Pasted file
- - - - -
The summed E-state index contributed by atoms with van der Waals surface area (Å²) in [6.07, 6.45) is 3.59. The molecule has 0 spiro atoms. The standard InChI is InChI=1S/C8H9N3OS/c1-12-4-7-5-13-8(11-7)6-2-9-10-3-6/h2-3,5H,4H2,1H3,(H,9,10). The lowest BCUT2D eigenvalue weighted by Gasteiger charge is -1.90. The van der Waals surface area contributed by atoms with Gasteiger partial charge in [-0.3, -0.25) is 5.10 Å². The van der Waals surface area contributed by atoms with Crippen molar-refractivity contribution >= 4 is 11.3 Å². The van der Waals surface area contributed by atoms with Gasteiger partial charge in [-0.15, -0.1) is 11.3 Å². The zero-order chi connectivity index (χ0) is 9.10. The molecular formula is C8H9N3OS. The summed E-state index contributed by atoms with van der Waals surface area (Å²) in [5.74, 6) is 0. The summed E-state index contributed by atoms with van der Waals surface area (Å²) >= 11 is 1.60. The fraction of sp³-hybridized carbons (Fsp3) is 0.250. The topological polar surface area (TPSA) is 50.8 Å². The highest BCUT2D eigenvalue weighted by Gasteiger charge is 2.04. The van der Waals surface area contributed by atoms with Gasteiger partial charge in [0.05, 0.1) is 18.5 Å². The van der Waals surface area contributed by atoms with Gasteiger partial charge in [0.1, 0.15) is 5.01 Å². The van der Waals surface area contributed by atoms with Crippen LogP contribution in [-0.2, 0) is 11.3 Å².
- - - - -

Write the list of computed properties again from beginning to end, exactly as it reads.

The summed E-state index contributed by atoms with van der Waals surface area (Å²) in [6.07, 6.45) is 3.59. The molecule has 0 spiro atoms. The standard InChI is InChI=1S/C8H9N3OS/c1-12-4-7-5-13-8(11-7)6-2-9-10-3-6/h2-3,5H,4H2,1H3,(H,9,10). The lowest BCUT2D eigenvalue weighted by Gasteiger charge is -1.90. The van der Waals surface area contributed by atoms with Gasteiger partial charge in [-0.3, -0.25) is 5.10 Å². The van der Waals surface area contributed by atoms with Crippen molar-refractivity contribution >= 4 is 11.3 Å². The van der Waals surface area contributed by atoms with Gasteiger partial charge in [-0.15, -0.1) is 11.3 Å². The zero-order chi connectivity index (χ0) is 9.10. The molecular formula is C8H9N3OS. The summed E-state index contributed by atoms with van der Waals surface area (Å²) in [5.74, 6) is 0. The summed E-state index contributed by atoms with van der Waals surface area (Å²) >= 11 is 1.60. The fraction of sp³-hybridized carbons (Fsp3) is 0.250. The topological polar surface area (TPSA) is 50.8 Å². The highest BCUT2D eigenvalue weighted by Gasteiger charge is 2.04. The van der Waals surface area contributed by atoms with Gasteiger partial charge in [0.05, 0.1) is 18.5 Å². The van der Waals surface area contributed by atoms with Gasteiger partial charge in [0.1, 0.15) is 5.01 Å². The van der Waals surface area contributed by atoms with Crippen LogP contribution in [-0.2, 0) is 11.3 Å².